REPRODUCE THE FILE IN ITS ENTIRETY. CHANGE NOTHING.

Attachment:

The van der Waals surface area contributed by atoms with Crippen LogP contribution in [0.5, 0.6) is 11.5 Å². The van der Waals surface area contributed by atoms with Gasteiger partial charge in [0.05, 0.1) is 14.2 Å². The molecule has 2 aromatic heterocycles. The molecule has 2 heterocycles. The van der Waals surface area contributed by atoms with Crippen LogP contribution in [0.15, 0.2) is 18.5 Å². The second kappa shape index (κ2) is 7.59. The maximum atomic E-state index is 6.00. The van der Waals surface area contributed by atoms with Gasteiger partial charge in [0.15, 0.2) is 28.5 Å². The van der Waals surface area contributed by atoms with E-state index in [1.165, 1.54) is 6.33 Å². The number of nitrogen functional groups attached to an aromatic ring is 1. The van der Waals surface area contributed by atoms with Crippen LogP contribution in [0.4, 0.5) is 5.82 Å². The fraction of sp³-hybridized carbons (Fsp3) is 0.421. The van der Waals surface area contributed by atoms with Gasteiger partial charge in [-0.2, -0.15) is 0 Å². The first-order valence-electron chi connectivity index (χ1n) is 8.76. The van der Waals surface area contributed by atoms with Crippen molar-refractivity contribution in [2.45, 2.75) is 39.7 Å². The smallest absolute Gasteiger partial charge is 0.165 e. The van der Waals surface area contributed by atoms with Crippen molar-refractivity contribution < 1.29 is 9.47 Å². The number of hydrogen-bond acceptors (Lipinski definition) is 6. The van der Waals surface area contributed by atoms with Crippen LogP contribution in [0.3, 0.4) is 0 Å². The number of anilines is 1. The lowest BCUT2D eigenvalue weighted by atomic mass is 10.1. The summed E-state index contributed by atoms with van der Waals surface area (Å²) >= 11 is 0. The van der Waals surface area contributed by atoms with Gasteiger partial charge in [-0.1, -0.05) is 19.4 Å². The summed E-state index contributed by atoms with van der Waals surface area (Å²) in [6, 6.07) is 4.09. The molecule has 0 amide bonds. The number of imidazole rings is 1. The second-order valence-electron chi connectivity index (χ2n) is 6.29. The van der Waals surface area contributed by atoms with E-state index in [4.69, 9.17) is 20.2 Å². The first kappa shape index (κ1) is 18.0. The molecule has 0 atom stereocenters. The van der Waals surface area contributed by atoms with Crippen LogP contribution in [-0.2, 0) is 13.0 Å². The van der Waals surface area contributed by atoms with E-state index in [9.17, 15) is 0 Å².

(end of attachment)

The van der Waals surface area contributed by atoms with Crippen LogP contribution in [0.5, 0.6) is 11.5 Å². The van der Waals surface area contributed by atoms with Gasteiger partial charge in [0.05, 0.1) is 14.2 Å². The molecule has 2 aromatic heterocycles. The molecule has 2 heterocycles. The van der Waals surface area contributed by atoms with Crippen LogP contribution in [0.15, 0.2) is 18.5 Å². The second kappa shape index (κ2) is 7.59. The maximum atomic E-state index is 6.00. The van der Waals surface area contributed by atoms with Gasteiger partial charge in [0.15, 0.2) is 28.5 Å². The van der Waals surface area contributed by atoms with E-state index in [1.165, 1.54) is 6.33 Å². The number of nitrogen functional groups attached to an aromatic ring is 1. The van der Waals surface area contributed by atoms with Crippen LogP contribution in [0.4, 0.5) is 5.82 Å². The fraction of sp³-hybridized carbons (Fsp3) is 0.421. The van der Waals surface area contributed by atoms with Gasteiger partial charge in [-0.2, -0.15) is 0 Å². The first-order valence-electron chi connectivity index (χ1n) is 8.76. The van der Waals surface area contributed by atoms with Crippen molar-refractivity contribution in [2.45, 2.75) is 39.7 Å². The smallest absolute Gasteiger partial charge is 0.165 e. The van der Waals surface area contributed by atoms with Crippen molar-refractivity contribution < 1.29 is 9.47 Å². The number of hydrogen-bond acceptors (Lipinski definition) is 6. The van der Waals surface area contributed by atoms with Crippen LogP contribution in [0.3, 0.4) is 0 Å². The number of anilines is 1. The lowest BCUT2D eigenvalue weighted by atomic mass is 10.1. The summed E-state index contributed by atoms with van der Waals surface area (Å²) >= 11 is 0. The van der Waals surface area contributed by atoms with Gasteiger partial charge in [-0.1, -0.05) is 19.4 Å². The summed E-state index contributed by atoms with van der Waals surface area (Å²) in [6, 6.07) is 4.09. The molecule has 0 amide bonds. The number of imidazole rings is 1. The second-order valence-electron chi connectivity index (χ2n) is 6.29. The van der Waals surface area contributed by atoms with E-state index in [4.69, 9.17) is 20.2 Å². The first kappa shape index (κ1) is 18.0. The molecule has 0 atom stereocenters. The van der Waals surface area contributed by atoms with Crippen LogP contribution in [-0.2, 0) is 13.0 Å². The van der Waals surface area contributed by atoms with E-state index in [9.17, 15) is 0 Å².